Feature God of War PS4 Sony Santa Monica

Who is The Stranger In God Of War And What Are His Motivations?


The first major action in God of War arrives pretty early on, as Kratos and Atreus’ peace is interrupted by the appearance of a rather unpleasant stranger. But who is The Stranger in God of War?

Before we begin, be warned. This article is full of spoilers.

The Stranger first appears to be a mouthy Nord picking a fight with the wrong God in Kratos. He’s one of the God of War bosses, and we soon learn that the Stranger is not quite as defenseless as he might seem.

What follows is a fantastic superhero-esque battle between Kratos and The Stranger. But who exactly is The Stranger?

God of War – Who is The Stranger?

You find out a bit later in the game that The Stranger is an Aesir God by the name of Baldur. Baldur is the son of Odin and Frigg, brother of Thor, and Uncle to Thor’s sons Magni and Modi.

Baldur is described in Norse mythology as being loved by all the gods, goddesses, and beings of a more physical nature. So handsome, gracious, and cheerful is he that he actually gives off light.

His story outside of God of War is a fascinating one. Baldur began to have dreams of his death, so his mother, Frigg went to everyone and everything in the world, getting them to pledge an oath to not harm her son. Now confident Baldur was practically invincible, the other gods amused themselves by throwing weapons and other objects at Baldur to see them bounce off of him, leaving him utterly unharmed. Something you may have noticed in Kratos’s encounter with him.

the stranger vs kratos
Who is The Stranger in God of War?

Loki, (yeah, you know that one), decides to partake in some trickery and mischief. He asks Frigg whether she had overlooked anyone or anything whatsoever in her quest to obtain oaths. She answered that the mistletoe had to be too small and harmless a thing to make take an oath. Obviously, Loki went and made himself a spear from the mistletoe and convinced the blind god Hodr to throw it at Baldur. The spear impaled Baldur, and he died.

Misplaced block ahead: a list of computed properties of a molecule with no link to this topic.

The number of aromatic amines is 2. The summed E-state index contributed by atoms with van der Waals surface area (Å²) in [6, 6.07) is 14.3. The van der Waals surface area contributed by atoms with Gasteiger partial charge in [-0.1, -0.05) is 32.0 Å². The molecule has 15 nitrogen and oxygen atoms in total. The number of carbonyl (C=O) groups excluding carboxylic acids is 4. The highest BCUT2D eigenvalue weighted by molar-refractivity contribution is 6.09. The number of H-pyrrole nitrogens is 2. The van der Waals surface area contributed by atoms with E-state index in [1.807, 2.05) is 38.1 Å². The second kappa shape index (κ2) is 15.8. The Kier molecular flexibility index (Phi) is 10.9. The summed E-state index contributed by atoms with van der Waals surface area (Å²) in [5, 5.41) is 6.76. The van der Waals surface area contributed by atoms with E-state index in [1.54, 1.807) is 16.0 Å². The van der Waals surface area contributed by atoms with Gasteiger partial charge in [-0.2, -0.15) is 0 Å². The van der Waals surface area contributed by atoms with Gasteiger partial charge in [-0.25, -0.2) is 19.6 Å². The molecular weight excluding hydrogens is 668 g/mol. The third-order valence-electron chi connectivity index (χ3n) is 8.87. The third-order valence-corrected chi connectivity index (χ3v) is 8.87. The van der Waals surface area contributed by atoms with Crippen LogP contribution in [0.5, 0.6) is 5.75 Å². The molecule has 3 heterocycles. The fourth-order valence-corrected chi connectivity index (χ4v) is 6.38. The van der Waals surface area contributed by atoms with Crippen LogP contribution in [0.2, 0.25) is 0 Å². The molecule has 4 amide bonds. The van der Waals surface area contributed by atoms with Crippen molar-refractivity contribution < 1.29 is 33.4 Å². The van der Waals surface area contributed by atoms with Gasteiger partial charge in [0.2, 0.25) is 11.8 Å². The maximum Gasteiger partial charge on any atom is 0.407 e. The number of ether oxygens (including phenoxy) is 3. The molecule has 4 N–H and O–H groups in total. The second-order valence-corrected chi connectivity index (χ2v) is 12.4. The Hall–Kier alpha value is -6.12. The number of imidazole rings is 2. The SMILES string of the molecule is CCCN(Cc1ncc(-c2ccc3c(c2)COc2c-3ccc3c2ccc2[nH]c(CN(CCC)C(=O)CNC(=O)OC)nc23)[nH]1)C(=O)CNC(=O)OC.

The anguished gods then determined that one of them should go to the underworld to see if they could retrieve Baldur. Hermod, another one of Odin's many sons, agrees to do it and, taking Odin's steed, Sleipnir, he rides down the world-tree to the roots, wherein lies Hel's abode.

Who is The Stranger, and what does he want?

When he arrives, he finds his brother in a frail condition, sitting in the seat of honor next to Hel. Hermod pleads with the goddess to release Baldur. She tells Hermod that she would give him up if everything in the world wept for Baldur. Proving that he was as universally beloved as Hermod had claimed.

The whole world does indeed weep for the generous son of Odin. All but one creature that is. The giantess Þökk (assumed to be Loki in disguise) callously refused to perform the act that would secure Baldur's return. Damning Baldur.

The bright God would lay in the grave until Ragnarok.Then Baldur returns to the land of the living, bringing joy to all the new creatures of the world.

Seems like a bit less of a bastard in mythology, eh?

Yet there is thought to be an omission in Baldur’s character that doesn’t paint him quite so brightly. It’s believed Baldur may also have had a ‘warlike disposition’. There's one other literary account of Baldur's death, that told by a medieval Danish historian. As confused and (historicized) as this version might be, the one characteristic that sticks out is Baldur's constant need to engage in battle. He's effectively shown as a bit of a warlord in fact.

This version is likely the one Sony Santa Monica chose to base God of War’s Baldur on. Because he’s definitely up for the fight.

Check out our walkthrough hub for God of War.